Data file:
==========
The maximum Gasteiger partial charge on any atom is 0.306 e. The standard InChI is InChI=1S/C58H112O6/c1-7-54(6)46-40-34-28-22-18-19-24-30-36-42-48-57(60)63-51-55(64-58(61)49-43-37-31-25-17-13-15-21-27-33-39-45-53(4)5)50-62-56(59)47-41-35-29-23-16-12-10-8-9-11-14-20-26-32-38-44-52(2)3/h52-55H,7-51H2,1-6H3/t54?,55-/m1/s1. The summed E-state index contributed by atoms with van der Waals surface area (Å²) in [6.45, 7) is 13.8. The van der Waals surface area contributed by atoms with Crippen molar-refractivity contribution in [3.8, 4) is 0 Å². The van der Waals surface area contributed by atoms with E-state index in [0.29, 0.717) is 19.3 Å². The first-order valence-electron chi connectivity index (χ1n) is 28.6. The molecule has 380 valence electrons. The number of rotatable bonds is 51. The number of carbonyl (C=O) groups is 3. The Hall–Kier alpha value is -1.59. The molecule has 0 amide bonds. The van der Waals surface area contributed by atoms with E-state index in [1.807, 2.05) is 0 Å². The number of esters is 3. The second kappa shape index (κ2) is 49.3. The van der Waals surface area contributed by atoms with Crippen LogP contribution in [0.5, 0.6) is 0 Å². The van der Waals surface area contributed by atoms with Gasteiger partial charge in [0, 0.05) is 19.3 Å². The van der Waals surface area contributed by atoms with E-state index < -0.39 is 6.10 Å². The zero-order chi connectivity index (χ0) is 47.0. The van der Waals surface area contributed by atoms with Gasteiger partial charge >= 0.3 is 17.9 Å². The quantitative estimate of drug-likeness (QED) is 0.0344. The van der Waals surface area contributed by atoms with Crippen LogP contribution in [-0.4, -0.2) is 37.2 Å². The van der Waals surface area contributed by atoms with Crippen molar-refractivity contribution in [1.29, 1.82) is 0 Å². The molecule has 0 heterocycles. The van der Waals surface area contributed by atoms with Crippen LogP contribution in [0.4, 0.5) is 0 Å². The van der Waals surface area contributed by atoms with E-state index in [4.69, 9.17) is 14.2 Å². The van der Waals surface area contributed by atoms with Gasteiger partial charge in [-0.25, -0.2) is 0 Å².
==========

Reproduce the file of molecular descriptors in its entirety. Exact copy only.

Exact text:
The maximum Gasteiger partial charge on any atom is 0.306 e. The standard InChI is InChI=1S/C58H112O6/c1-7-54(6)46-40-34-28-22-18-19-24-30-36-42-48-57(60)63-51-55(64-58(61)49-43-37-31-25-17-13-15-21-27-33-39-45-53(4)5)50-62-56(59)47-41-35-29-23-16-12-10-8-9-11-14-20-26-32-38-44-52(2)3/h52-55H,7-51H2,1-6H3/t54?,55-/m1/s1. The summed E-state index contributed by atoms with van der Waals surface area (Å²) in [6.45, 7) is 13.8. The van der Waals surface area contributed by atoms with Crippen molar-refractivity contribution in [3.8, 4) is 0 Å². The van der Waals surface area contributed by atoms with E-state index in [0.29, 0.717) is 19.3 Å². The first-order valence-electron chi connectivity index (χ1n) is 28.6. The molecule has 380 valence electrons. The number of rotatable bonds is 51. The number of carbonyl (C=O) groups is 3. The Hall–Kier alpha value is -1.59. The molecule has 0 amide bonds. The van der Waals surface area contributed by atoms with E-state index in [1.807, 2.05) is 0 Å². The number of esters is 3. The second kappa shape index (κ2) is 49.3. The van der Waals surface area contributed by atoms with Crippen LogP contribution in [0.5, 0.6) is 0 Å². The van der Waals surface area contributed by atoms with Gasteiger partial charge in [0, 0.05) is 19.3 Å². The van der Waals surface area contributed by atoms with E-state index < -0.39 is 6.10 Å². The zero-order chi connectivity index (χ0) is 47.0. The van der Waals surface area contributed by atoms with Gasteiger partial charge >= 0.3 is 17.9 Å². The quantitative estimate of drug-likeness (QED) is 0.0344. The van der Waals surface area contributed by atoms with Crippen LogP contribution in [-0.4, -0.2) is 37.2 Å². The van der Waals surface area contributed by atoms with Crippen molar-refractivity contribution in [1.29, 1.82) is 0 Å². The molecule has 0 heterocycles. The van der Waals surface area contributed by atoms with Crippen LogP contribution in [0.4, 0.5) is 0 Å². The van der Waals surface area contributed by atoms with E-state index in [4.69, 9.17) is 14.2 Å². The van der Waals surface area contributed by atoms with Gasteiger partial charge in [-0.25, -0.2) is 0 Å².